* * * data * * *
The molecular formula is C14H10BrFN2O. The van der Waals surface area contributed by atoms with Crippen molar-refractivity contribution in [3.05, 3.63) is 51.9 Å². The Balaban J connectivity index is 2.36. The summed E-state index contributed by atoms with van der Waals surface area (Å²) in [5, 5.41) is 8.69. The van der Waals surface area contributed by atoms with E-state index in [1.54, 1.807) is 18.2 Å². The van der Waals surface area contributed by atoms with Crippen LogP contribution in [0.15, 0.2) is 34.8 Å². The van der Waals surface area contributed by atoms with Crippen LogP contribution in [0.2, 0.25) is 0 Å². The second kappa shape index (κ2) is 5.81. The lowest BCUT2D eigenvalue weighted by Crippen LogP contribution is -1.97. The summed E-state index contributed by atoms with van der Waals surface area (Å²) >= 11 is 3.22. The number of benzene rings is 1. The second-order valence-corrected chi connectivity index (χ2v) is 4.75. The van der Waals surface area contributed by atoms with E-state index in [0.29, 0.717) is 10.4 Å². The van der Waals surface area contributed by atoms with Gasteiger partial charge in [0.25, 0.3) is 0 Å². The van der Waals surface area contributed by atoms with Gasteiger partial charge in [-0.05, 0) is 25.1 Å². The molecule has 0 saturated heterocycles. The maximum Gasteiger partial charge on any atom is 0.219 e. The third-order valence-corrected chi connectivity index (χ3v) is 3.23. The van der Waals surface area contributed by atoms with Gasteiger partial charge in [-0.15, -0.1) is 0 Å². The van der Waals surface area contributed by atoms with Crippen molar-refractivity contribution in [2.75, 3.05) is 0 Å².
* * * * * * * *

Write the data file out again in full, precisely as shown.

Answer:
The molecular formula is C14H10BrFN2O. The van der Waals surface area contributed by atoms with Crippen molar-refractivity contribution in [3.05, 3.63) is 51.9 Å². The Balaban J connectivity index is 2.36. The summed E-state index contributed by atoms with van der Waals surface area (Å²) in [5, 5.41) is 8.69. The van der Waals surface area contributed by atoms with E-state index in [1.54, 1.807) is 18.2 Å². The van der Waals surface area contributed by atoms with Crippen LogP contribution in [0.15, 0.2) is 34.8 Å². The van der Waals surface area contributed by atoms with Crippen LogP contribution in [0.2, 0.25) is 0 Å². The second kappa shape index (κ2) is 5.81. The lowest BCUT2D eigenvalue weighted by Crippen LogP contribution is -1.97. The summed E-state index contributed by atoms with van der Waals surface area (Å²) >= 11 is 3.22. The number of benzene rings is 1. The second-order valence-corrected chi connectivity index (χ2v) is 4.75. The van der Waals surface area contributed by atoms with E-state index in [0.29, 0.717) is 10.4 Å². The van der Waals surface area contributed by atoms with Gasteiger partial charge in [0.25, 0.3) is 0 Å². The van der Waals surface area contributed by atoms with Gasteiger partial charge in [-0.05, 0) is 25.1 Å². The molecule has 0 saturated heterocycles. The maximum Gasteiger partial charge on any atom is 0.219 e. The third-order valence-corrected chi connectivity index (χ3v) is 3.23. The van der Waals surface area contributed by atoms with Gasteiger partial charge in [-0.15, -0.1) is 0 Å². The van der Waals surface area contributed by atoms with Crippen molar-refractivity contribution in [2.75, 3.05) is 0 Å².